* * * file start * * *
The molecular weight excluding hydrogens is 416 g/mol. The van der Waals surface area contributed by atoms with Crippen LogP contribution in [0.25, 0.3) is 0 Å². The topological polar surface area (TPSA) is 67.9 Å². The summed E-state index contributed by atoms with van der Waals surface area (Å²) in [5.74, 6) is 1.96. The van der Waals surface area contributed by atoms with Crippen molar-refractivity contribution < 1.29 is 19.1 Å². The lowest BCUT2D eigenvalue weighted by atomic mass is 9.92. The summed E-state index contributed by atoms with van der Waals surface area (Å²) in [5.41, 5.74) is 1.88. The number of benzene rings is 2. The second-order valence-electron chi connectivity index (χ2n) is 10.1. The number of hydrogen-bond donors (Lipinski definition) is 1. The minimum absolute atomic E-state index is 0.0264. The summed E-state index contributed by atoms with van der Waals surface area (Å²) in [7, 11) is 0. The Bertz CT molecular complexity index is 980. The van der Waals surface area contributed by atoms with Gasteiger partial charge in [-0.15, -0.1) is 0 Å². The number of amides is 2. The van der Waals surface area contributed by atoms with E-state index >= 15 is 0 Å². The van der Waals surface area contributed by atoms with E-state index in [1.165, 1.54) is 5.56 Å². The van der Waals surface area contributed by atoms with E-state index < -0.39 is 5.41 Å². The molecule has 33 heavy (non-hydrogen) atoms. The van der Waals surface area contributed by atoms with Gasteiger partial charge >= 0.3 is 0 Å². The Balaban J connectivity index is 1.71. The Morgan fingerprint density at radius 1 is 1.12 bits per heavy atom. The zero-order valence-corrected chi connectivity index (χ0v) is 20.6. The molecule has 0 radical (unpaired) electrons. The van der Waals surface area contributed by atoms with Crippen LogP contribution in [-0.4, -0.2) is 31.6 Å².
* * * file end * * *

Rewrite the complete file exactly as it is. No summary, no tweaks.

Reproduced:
The molecular weight excluding hydrogens is 416 g/mol. The van der Waals surface area contributed by atoms with Crippen LogP contribution in [0.25, 0.3) is 0 Å². The topological polar surface area (TPSA) is 67.9 Å². The summed E-state index contributed by atoms with van der Waals surface area (Å²) in [5.74, 6) is 1.96. The van der Waals surface area contributed by atoms with Crippen molar-refractivity contribution < 1.29 is 19.1 Å². The lowest BCUT2D eigenvalue weighted by atomic mass is 9.92. The summed E-state index contributed by atoms with van der Waals surface area (Å²) in [5.41, 5.74) is 1.88. The number of benzene rings is 2. The second-order valence-electron chi connectivity index (χ2n) is 10.1. The number of hydrogen-bond donors (Lipinski definition) is 1. The minimum absolute atomic E-state index is 0.0264. The summed E-state index contributed by atoms with van der Waals surface area (Å²) in [7, 11) is 0. The Bertz CT molecular complexity index is 980. The van der Waals surface area contributed by atoms with Gasteiger partial charge in [-0.15, -0.1) is 0 Å². The number of amides is 2. The van der Waals surface area contributed by atoms with E-state index >= 15 is 0 Å². The van der Waals surface area contributed by atoms with E-state index in [1.165, 1.54) is 5.56 Å². The van der Waals surface area contributed by atoms with E-state index < -0.39 is 5.41 Å². The molecule has 33 heavy (non-hydrogen) atoms. The van der Waals surface area contributed by atoms with Gasteiger partial charge >= 0.3 is 0 Å². The Balaban J connectivity index is 1.71. The Morgan fingerprint density at radius 1 is 1.12 bits per heavy atom. The zero-order valence-corrected chi connectivity index (χ0v) is 20.6. The molecule has 0 radical (unpaired) electrons. The van der Waals surface area contributed by atoms with Crippen LogP contribution in [-0.4, -0.2) is 31.6 Å².